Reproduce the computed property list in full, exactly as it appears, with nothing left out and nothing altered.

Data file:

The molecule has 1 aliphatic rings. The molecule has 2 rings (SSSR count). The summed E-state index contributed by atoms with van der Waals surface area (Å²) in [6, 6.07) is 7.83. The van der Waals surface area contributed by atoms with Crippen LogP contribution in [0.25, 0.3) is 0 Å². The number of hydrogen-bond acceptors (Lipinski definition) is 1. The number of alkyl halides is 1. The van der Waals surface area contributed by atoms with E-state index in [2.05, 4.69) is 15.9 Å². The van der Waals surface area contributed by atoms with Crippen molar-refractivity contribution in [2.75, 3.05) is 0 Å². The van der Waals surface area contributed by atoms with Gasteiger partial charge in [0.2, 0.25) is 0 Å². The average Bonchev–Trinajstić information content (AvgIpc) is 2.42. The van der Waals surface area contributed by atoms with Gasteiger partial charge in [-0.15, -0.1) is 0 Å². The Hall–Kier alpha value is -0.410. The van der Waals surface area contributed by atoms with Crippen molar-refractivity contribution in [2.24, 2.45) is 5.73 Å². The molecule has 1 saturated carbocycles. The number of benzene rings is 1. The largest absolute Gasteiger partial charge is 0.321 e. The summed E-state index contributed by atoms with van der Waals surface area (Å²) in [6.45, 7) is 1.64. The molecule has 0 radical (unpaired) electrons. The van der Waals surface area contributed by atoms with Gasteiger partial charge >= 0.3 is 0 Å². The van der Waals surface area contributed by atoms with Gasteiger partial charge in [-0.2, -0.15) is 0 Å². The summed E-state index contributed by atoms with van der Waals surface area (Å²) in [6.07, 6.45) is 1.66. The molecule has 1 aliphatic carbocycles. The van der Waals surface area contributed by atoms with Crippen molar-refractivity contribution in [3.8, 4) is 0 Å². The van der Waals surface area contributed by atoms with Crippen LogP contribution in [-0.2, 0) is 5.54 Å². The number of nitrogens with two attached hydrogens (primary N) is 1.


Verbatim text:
The molecule has 1 aliphatic rings. The molecule has 2 rings (SSSR count). The summed E-state index contributed by atoms with van der Waals surface area (Å²) in [6, 6.07) is 7.83. The van der Waals surface area contributed by atoms with Crippen LogP contribution in [0.25, 0.3) is 0 Å². The number of hydrogen-bond acceptors (Lipinski definition) is 1. The number of alkyl halides is 1. The van der Waals surface area contributed by atoms with E-state index in [2.05, 4.69) is 15.9 Å². The van der Waals surface area contributed by atoms with Crippen molar-refractivity contribution in [2.75, 3.05) is 0 Å². The van der Waals surface area contributed by atoms with Gasteiger partial charge in [0.2, 0.25) is 0 Å². The average Bonchev–Trinajstić information content (AvgIpc) is 2.42. The van der Waals surface area contributed by atoms with Gasteiger partial charge in [-0.15, -0.1) is 0 Å². The Hall–Kier alpha value is -0.410. The van der Waals surface area contributed by atoms with Crippen molar-refractivity contribution in [2.24, 2.45) is 5.73 Å². The molecule has 1 saturated carbocycles. The number of benzene rings is 1. The largest absolute Gasteiger partial charge is 0.321 e. The summed E-state index contributed by atoms with van der Waals surface area (Å²) in [6.45, 7) is 1.64. The molecule has 0 radical (unpaired) electrons. The van der Waals surface area contributed by atoms with Gasteiger partial charge >= 0.3 is 0 Å². The van der Waals surface area contributed by atoms with Gasteiger partial charge in [-0.2, -0.15) is 0 Å². The summed E-state index contributed by atoms with van der Waals surface area (Å²) in [6.07, 6.45) is 1.66. The molecule has 1 aliphatic carbocycles. The van der Waals surface area contributed by atoms with Crippen molar-refractivity contribution in [3.8, 4) is 0 Å². The van der Waals surface area contributed by atoms with Crippen LogP contribution in [-0.2, 0) is 5.54 Å². The number of nitrogens with two attached hydrogens (primary N) is 1.